Wrong place for Rhubarb


by Christine Berglund

Up in the cooler northern states grows a wonderful plant that makes the most delicious pies. I used to pick rhubarb fresh out of my Daddy’s garden when I was little, and eat the sour red stems as a snack while I played outside with my brothers.

Nowadays, these brothers will do just about anything to get me to make a strawberry-rhubarb pie. I was recently even bribed with a delectable roast tenderloin for another pie. Yes, rhubarb is that good!

Sadly, this magnificent plant with a large, umbrella-like leaf cover does not grow well in the South.

I have tried seven or eight times, in various locations. I even planted one in a cage buried in the ground, so the moles wouldn’t disturb the roots. It never lived past the second year. A neighbor was able to grow a healthy stand of rhubarb, only to have it fade into oblivion one summer for no apparent reason.

In Iowa, you can’t kill the stuff. When we bought a house there, we discovered a few clumps underneath a woodpile, obviously meant to eradicate the plants. It came back with minimal care, and we sure enjoyed it!

Our neighbor had a massive bed of thick stalks shaded by its own foot-wide leaves. It grew across the property line, and we froze, canned and dried plenty  of it!

It’s all about proper location. Nobody I know can grow rhubarb in this area for long. It’s simply too hot in the summer, or the ground is too hard, or something is wrong with this Tennessee weather or soil. I give up.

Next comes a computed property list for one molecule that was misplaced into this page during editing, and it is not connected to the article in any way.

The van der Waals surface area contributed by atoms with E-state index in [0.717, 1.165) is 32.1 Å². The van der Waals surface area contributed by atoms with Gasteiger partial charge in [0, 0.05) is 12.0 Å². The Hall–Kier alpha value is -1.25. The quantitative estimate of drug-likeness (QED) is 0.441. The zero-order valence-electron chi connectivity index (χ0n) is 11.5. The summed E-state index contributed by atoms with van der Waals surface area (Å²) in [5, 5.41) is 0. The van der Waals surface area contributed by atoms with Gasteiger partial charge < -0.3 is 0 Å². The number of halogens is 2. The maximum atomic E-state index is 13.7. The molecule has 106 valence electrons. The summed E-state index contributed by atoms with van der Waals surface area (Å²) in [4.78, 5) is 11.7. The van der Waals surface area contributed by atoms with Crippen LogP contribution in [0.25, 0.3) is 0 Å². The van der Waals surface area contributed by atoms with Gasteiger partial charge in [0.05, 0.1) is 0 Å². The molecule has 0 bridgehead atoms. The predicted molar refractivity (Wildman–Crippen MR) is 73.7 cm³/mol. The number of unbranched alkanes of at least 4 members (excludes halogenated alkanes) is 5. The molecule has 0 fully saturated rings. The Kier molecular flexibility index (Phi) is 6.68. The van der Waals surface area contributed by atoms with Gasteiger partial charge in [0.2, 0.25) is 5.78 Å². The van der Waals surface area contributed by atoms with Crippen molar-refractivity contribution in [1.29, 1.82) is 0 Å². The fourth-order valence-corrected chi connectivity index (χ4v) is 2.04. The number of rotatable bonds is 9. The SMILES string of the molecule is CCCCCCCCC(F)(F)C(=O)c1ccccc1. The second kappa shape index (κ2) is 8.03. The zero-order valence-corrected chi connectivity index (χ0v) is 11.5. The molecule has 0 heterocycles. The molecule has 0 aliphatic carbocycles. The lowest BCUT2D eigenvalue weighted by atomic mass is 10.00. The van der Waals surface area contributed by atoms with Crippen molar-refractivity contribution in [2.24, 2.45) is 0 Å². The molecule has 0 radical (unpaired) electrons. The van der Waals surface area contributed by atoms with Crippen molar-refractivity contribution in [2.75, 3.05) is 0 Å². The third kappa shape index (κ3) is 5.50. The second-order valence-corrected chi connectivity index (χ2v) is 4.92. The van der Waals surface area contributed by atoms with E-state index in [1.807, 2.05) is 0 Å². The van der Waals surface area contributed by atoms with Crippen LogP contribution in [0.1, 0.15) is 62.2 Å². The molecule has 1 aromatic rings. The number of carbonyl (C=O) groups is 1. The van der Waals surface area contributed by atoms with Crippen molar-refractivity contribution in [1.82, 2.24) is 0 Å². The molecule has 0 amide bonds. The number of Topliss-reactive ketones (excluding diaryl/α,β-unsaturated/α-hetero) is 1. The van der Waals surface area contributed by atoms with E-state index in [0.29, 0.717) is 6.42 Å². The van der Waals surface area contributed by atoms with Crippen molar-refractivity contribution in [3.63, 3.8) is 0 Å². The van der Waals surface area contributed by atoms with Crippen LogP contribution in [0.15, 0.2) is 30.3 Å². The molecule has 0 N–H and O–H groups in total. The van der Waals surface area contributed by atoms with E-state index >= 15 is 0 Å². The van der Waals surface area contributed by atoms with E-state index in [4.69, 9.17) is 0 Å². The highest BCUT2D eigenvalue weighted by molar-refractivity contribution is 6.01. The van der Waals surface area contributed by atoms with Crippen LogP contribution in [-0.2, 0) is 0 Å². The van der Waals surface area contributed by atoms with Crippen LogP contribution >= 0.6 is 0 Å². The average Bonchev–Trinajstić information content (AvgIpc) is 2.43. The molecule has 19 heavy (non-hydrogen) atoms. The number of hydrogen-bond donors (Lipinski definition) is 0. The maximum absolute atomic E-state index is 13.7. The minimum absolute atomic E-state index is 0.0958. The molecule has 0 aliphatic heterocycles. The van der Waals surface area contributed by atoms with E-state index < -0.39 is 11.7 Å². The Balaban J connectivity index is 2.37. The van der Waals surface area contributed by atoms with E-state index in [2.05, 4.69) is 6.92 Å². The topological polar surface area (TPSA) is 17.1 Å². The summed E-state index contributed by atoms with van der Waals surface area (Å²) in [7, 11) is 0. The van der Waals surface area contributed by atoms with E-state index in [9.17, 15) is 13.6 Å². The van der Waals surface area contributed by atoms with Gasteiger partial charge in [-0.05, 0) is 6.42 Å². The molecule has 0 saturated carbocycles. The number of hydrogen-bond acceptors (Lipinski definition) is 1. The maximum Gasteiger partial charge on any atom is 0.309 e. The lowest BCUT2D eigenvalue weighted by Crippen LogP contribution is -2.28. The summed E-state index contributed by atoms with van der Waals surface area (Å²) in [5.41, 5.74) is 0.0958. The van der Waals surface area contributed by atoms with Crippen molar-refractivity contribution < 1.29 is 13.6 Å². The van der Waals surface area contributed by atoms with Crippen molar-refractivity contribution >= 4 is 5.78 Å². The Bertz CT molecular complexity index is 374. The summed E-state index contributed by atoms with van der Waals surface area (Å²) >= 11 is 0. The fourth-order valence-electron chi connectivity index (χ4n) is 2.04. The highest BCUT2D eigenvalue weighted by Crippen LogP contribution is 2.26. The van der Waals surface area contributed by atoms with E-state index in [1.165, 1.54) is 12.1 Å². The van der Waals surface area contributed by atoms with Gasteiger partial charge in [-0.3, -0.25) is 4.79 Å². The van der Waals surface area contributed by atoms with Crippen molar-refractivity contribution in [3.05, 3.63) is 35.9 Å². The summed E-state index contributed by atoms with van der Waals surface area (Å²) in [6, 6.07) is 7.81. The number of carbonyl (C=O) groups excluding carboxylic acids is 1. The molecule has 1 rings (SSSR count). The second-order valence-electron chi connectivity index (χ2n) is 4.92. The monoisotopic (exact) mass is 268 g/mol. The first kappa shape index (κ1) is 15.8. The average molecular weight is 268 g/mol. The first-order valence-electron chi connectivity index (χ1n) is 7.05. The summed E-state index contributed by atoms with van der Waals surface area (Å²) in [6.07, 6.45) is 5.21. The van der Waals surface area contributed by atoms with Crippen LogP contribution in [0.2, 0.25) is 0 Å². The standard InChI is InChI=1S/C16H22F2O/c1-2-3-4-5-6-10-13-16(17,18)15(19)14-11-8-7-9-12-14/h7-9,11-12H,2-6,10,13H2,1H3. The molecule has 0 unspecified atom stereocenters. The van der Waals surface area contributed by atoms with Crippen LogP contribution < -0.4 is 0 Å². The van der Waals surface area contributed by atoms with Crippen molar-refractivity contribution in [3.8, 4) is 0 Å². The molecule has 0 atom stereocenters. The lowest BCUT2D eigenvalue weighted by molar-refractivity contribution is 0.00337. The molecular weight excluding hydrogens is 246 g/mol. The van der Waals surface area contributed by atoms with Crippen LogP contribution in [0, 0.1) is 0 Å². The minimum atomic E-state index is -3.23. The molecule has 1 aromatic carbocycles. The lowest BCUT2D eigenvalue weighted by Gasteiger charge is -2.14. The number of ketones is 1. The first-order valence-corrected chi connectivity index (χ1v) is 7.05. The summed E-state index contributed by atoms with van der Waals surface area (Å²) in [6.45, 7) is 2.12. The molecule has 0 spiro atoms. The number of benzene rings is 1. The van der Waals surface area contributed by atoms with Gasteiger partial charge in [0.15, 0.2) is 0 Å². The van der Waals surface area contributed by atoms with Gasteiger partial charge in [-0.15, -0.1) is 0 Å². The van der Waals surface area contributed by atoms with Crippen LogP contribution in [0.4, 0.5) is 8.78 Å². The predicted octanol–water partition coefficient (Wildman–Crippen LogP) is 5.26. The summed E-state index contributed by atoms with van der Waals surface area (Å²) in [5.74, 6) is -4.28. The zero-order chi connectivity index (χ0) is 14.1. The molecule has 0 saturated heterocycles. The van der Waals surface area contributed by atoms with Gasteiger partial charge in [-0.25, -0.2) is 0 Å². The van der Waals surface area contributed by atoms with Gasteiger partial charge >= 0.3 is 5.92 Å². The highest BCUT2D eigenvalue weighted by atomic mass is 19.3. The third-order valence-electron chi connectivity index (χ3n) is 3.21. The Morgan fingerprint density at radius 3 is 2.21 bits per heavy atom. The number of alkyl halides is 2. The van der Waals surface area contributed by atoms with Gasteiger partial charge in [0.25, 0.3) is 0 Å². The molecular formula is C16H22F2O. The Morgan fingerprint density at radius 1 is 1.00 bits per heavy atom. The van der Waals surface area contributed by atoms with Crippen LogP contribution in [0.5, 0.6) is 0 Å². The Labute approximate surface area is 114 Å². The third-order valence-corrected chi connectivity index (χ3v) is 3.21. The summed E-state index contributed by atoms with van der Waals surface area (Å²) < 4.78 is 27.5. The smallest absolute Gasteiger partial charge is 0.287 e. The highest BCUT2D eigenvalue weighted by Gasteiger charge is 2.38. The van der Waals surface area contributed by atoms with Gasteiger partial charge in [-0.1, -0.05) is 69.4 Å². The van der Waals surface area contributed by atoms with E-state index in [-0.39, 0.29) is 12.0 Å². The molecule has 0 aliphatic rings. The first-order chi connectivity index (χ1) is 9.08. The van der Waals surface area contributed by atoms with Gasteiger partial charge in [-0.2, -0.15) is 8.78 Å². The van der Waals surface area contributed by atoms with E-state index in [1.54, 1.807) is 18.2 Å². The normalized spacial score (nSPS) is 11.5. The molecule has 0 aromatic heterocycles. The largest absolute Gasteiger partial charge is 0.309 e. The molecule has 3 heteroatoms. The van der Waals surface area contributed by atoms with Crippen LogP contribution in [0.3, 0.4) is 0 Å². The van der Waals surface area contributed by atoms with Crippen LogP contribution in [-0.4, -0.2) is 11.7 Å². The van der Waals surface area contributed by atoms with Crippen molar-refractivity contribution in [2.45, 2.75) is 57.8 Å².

We don’t seem to give up, however, in our attempts to grow our faith in harsh conditions. I’m not talking about mission fields; they are near and dear to my heart, and I pray for our missionaries constantly. They have an incredibly tough task, and they need our prayers as they strive to reap a harvest for the Lord in difficult conditions. What they do has a purpose.

Less purposeful, however, is the tendency for Christians to try to thrive in an area that is clearly not meant to be healthy for their faith.

  • Can you really evangelize the world when you are sharing crude jokes in a bar? 
  • Do your friends bring out the best in you, or cause you to say and do things that you regret later?
  • Do they go with you to help a sick friend paint his house and to the hospital to cheer up a child; or do they drag you to raunchy movies and parties?

Just like the inhospitable soil of Tennessee won’t allow my rhubarb to take hold, there are places and people that will not allow your soul to thrive and grow strong. Why, then, do you keep planting yourselves in the wrong places?

We are told to be in the world, but not of the world. When Jesus prayed for us, he asked “I do not ask You to take them out of the world, but to keep them from the evil one” (John 17:15, NASB).

We cannot get too comfortable in the world we live in. If we plant ourselves here, this life will be our only reward, and we will miss eternal life. Our souls will die before we attain it.

I’m a firm believer in the “Bloom Where You Are Planted” mentality. But if we have a choice, we should plant ourselves in the places where we can thrive and serve God to the fullest.

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